ANALYSIS: McQueary Files Whistleblower and Defamation Suit Against Penn State

Mike McQueary, a former assistant football coach at Penn State, has filed a $4 million whistleblower and defamation lawsuit against the school.  The suit stems from Penn State’s alleged retaliation against McQueary after he testified against school officials during the child sex abuse scandal.

According to the McQueary Complaint filed in Pennsylvania state court, in 2010, McQueary testified before a grand jury that he saw Jerry Sandusky sexually abusing a child in the showers at Penn State in 2001.  McQueary testified that he reported the abuse to then head coach Joe Paterno the morning after he saw the abuse, and that he reported the abuse nine or ten days later to then athletics director Tim Curley and then vice president Gary Schultz.  According to the complaint, Curley and Schultz told McQueary that they would see that this serious matter was properly investigated and that appropriate action be taken.  However, neither Curley nor Schultz reported the matter to any law enforcement agency or child services agency.

In 2011, the grand jury issued a presentment, finding that Curley and Schultz both made materially false statements to the grand jury concerning McQueary’s report of sexual misconduct to them.  Both men have been criminally charged.

The day after the grand jury’s finding against Curley and Schultz, Penn State’s then president Graham Spanier published a written public statement (attached as Exhibit B to McQueary’s Complaint) in which he said, among other things, “…Tim Curley and Gary Schultz have my unconditional support. … I have complete confidence in how they handled the allegations about a former University employee. … Tim Curley and Gary Schultz operate at the highest levels of honesty, integrity and compassion.  I am confident the record will show that these charges are groundless and that they conducted themselves professionally and appropriately.”  Spanier also held an athletics department staff meeting at which he reiterated his affirmation that the charges against Curley and Schultz were groundless.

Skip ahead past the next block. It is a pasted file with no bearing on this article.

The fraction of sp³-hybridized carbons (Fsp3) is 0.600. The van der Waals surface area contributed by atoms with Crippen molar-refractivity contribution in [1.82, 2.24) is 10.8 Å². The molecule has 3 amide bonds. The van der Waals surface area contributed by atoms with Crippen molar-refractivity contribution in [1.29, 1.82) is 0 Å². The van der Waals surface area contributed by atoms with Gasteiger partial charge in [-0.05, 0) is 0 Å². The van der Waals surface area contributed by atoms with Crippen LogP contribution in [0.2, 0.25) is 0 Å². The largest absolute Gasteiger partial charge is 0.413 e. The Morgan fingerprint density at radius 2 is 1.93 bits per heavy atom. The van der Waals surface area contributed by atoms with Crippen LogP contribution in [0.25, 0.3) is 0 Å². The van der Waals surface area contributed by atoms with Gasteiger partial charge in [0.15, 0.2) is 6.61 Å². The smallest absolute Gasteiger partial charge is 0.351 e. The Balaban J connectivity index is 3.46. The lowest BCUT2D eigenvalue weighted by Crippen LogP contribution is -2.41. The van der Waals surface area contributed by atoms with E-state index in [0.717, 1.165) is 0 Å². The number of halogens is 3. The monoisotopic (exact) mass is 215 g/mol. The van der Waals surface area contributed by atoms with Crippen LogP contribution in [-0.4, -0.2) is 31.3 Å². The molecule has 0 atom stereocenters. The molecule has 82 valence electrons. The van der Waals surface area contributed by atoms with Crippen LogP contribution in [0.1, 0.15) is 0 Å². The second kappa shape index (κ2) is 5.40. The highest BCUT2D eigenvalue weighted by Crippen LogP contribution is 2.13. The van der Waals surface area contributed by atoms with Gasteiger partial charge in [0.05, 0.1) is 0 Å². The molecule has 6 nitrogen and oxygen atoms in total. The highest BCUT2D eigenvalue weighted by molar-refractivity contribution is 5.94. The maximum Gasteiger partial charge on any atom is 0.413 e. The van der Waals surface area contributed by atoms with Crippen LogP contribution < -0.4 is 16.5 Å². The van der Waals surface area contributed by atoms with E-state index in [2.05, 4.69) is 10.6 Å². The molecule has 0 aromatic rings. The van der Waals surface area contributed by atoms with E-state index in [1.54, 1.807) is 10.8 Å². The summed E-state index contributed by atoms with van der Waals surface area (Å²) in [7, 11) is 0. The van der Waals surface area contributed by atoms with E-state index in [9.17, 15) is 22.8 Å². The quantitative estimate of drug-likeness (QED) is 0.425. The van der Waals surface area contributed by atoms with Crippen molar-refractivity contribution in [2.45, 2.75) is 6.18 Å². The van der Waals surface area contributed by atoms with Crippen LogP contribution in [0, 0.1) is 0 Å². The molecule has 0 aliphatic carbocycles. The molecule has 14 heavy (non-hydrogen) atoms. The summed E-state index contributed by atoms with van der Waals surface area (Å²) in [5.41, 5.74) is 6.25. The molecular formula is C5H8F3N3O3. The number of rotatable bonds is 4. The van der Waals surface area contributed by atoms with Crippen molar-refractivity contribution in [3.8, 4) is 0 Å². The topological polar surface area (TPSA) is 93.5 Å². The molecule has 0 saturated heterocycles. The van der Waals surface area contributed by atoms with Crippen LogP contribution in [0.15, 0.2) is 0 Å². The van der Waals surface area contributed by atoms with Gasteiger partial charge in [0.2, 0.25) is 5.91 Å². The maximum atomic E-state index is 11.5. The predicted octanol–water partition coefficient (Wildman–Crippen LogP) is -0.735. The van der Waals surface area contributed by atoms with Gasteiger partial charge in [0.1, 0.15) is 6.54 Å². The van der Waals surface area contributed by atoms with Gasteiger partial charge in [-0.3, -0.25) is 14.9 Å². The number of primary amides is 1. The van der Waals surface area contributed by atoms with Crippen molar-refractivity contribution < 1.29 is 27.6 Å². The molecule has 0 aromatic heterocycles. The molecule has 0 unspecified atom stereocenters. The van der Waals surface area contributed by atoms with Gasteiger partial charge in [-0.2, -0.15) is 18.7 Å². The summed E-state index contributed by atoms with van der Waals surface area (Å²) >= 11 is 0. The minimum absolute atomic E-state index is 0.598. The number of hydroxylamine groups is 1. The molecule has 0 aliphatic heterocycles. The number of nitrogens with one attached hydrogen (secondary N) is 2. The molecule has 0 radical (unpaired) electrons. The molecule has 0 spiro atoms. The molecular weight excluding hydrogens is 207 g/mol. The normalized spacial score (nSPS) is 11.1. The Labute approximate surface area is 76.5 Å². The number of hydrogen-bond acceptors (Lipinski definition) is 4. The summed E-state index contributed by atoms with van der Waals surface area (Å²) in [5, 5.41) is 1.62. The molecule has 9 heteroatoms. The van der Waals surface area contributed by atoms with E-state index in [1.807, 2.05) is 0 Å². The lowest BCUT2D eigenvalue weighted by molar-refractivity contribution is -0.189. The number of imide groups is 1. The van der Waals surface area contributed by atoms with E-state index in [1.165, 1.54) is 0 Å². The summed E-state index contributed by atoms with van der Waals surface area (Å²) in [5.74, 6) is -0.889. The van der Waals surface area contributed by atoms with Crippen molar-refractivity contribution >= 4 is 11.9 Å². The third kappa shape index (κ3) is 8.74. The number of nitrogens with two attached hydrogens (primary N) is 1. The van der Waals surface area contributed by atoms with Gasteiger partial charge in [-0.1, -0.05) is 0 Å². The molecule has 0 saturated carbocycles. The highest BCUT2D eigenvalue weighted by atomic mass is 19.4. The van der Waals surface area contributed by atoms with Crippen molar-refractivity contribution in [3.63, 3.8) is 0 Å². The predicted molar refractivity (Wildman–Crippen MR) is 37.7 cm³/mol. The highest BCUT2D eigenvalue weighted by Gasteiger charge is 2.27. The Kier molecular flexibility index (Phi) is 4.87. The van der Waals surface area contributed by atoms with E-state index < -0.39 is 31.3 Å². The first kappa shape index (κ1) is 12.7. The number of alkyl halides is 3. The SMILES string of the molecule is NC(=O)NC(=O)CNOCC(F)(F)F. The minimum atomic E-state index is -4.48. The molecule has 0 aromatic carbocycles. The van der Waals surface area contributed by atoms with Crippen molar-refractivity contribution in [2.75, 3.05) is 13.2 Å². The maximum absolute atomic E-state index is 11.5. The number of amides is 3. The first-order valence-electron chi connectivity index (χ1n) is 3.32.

Six days after the grand jury’s finding, Penn State banned McQueary from coaching in the upcoming football game and directed him to leave the State College area for the weekend, according to the complaint.  One week after the grand jury’s finding, Penn State placed McQueary on paid administrative leave.  McQueary was prohibited from performing any of his coaching duties and he had to turn in his school-provided vehicle.  He was also allegedly the only assistant football coach who was not invited to interview for a coaching job when Paterno’s successor took over, and the only school employee to whom the school did not offer to reimburse legal fees incurred as a result of the legal processes related to the criminal investigation. Penn State is, however, paying Curley and Schultz’s legal fees for their criminal defense, according to the complaint.

McQueary further alleges that although all the other assistant coaches who were not kept by the new head coach were notified by the end of January 2012 that they would not be retained, McQueary did not find out about his termination until he heard it on TV during a news conference by current president Rodney Erickson on July 5, 2012.

As for the merits of McQueary’s case, the whistleblower claim looks decent.  He paints a nice picture of retaliation, starting the day after the grand jury’s finding against Curley and Schultz.

But the defamation claim looks weak.  The claim is based on Spanier’s written and oral statements in which Spanier expressed his unconditional support for and confidence in Curley and Schultz.  The best defense to defamation is truth:  If the allegedly defamatory statement is true, then it’s not defamation.  Spanier never said McQueary committed perjury.  What he said was, “I have complete confidence in how [Curley and Schultz] have handled the allegations” and “I am confident that … the charges are groundlesss.”  Spanier may very well have been confident in those things.  It would be very difficult for McQueary to prove – or disprove – Spanier’s level of confidence.  I could be confident that the Mets will win the World Series next year, which is about as nonsensical as anyone thinking that Penn State properly investigated or reported Sandusky’s sexual abuse of children, but how are you going to prove that I’m not confident in the Mets?

Another reason that the defamation case is weak is this:  If McQueary’s reputation has been damaged, is it damaged because ex-president Spanier (who himself is allegedly part of the cover up) expressed confidence in Curley and Schultz’s innocence?  Or is it damaged simply because McQueary is one of the names that people associate with Sandusky’s horrible crimes?  I think it’s the latter.  That, and his apparent failure to try to stop the sexual assault when he saw it or report it to the police any time during the nine years between when he saw it 2001 and when he started talking to criminal investigators in 2010.  He did, though, accept a promotion from graduate assistant to full time assistant coach during those nine years.  Those things seem more damaging to his reputation than the ousted president’s vague press release.

It remains to be seen whether the strengths and weaknesses of McQueary’s case will matter.  I’m not sure Penn State wants to go through the discovery process, much less have a jury trial, in any of the sex abuse-related lawsuits (the school hired a law firm to facilitate settlements with the victims), including this one filed by the only (known) person, aside from the victims, to have actually witnessed Sandusky abusing a child.

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